Louisiana Republican Sen. Bill Cassidy is gearing up for round two to revamp health care.
He's tried once before in a bill he wrote last year with Sen. Lindsey Graham to repeal and replace Obamacare.
Now his priority is to make health care and drug prices visible to patients.
"What if pharmacies had to put out publicly, 'This is what we charge for these drugs?'" Cassidy said in an interview. "It’s been done before. When Medicare Part D came in to place, Walmart and Walgreens put out something where they said they would only charge $4 for generics, and patients flocked to get their $4 generics and everyone else followed suit."
It's an idea Cassidy, along with a bipartisan group of senators, first pitched in March. Now he's proposing it again, along with several other legislative fixes he says will bring down the cost of health care.
Cassidy isn't revealing when he'll introduce new price transparency legislation, but he hinted it could drop in the coming weeks.
He's also urging Congress to revive a bipartisan bill spearheaded by Sens. Lamar Alexander and Patty Murray. The bill aims to stabilize insurance markets and give states more flexibility on health insurance requirements. It failed after Republicans added language to it that would restrict access to abortions.
Some of Cassidy's proposals have earned bipartisan support, but he's also pitching some ideas that Democrats say are meant to sabotage the Obamacare exchanges, including giving states block grants and codifying President Donald Trump's executive order to allow short-term health plans that don't meet current Obamacare insurance requirements.
"Even though I’m a [former] mayor and governor and I like states having control, on health care what you find is it's a race to the bottom," said Sen. Tim Kaine, a member of the Senate Health, Education, Labor and Pensions Committee. "If you give the states the ability, some will try to spend less on the theory that maybe if we spend less, we can chase the sick people across state lines."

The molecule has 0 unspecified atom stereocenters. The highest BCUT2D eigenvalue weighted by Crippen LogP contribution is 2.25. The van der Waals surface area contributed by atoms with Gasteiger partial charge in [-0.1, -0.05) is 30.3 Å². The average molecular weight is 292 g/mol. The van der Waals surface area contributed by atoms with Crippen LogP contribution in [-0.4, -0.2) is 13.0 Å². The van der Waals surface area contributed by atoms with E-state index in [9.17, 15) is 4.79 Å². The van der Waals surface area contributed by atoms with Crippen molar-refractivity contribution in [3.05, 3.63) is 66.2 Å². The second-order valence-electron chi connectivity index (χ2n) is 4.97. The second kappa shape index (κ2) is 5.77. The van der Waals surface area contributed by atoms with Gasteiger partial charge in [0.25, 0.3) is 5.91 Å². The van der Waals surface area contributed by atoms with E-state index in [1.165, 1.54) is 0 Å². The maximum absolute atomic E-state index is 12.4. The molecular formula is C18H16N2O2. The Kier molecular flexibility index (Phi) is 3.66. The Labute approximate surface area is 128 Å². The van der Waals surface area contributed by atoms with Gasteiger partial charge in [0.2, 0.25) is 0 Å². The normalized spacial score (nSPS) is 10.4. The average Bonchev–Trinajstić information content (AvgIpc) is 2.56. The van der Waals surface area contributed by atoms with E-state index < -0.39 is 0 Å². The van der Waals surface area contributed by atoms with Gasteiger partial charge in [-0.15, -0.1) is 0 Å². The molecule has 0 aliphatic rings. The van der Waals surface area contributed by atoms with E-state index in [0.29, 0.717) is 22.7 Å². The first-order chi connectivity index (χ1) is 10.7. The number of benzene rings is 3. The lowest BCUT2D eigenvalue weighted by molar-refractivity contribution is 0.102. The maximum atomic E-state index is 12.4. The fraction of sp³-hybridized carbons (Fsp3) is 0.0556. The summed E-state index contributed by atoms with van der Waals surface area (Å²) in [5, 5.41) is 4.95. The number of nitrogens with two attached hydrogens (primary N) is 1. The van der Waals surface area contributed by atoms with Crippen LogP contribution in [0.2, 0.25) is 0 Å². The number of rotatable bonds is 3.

Kaine, a Democrat who has his own bill to create a public insurance option, says there are some aspects of Cassidy's proposals that he can get on board with, but he ultimately wants the Senate health committee to have a broader discussion about all the ideas and find a happy medium.
"I’m not afraid of discussing any proposal. I think the problem is we haven't been willing to have a meaningful discussion," Kaine said.
Cassidy says he knows his ideas might not be the best for everyone, but that he believes Congress needs to do something to help families struggling to afford health insurance.
"In Louisiana, this 60-year-old man with a family is paying as much as $50,000 after tax dollars a year on the individual market before his insurance kicks in — $50,000 after tax dollars. We've got to do something for that family. It may not be ideal, but he can't afford $50K, so the alternative is to have nothing at all, or to have this. There's guardrails in this legislation that, unfortunately, Democrats negotiated and then voted against. There's guardrails. Keep those guardrails, but we think it will help that family," Cassidy said.
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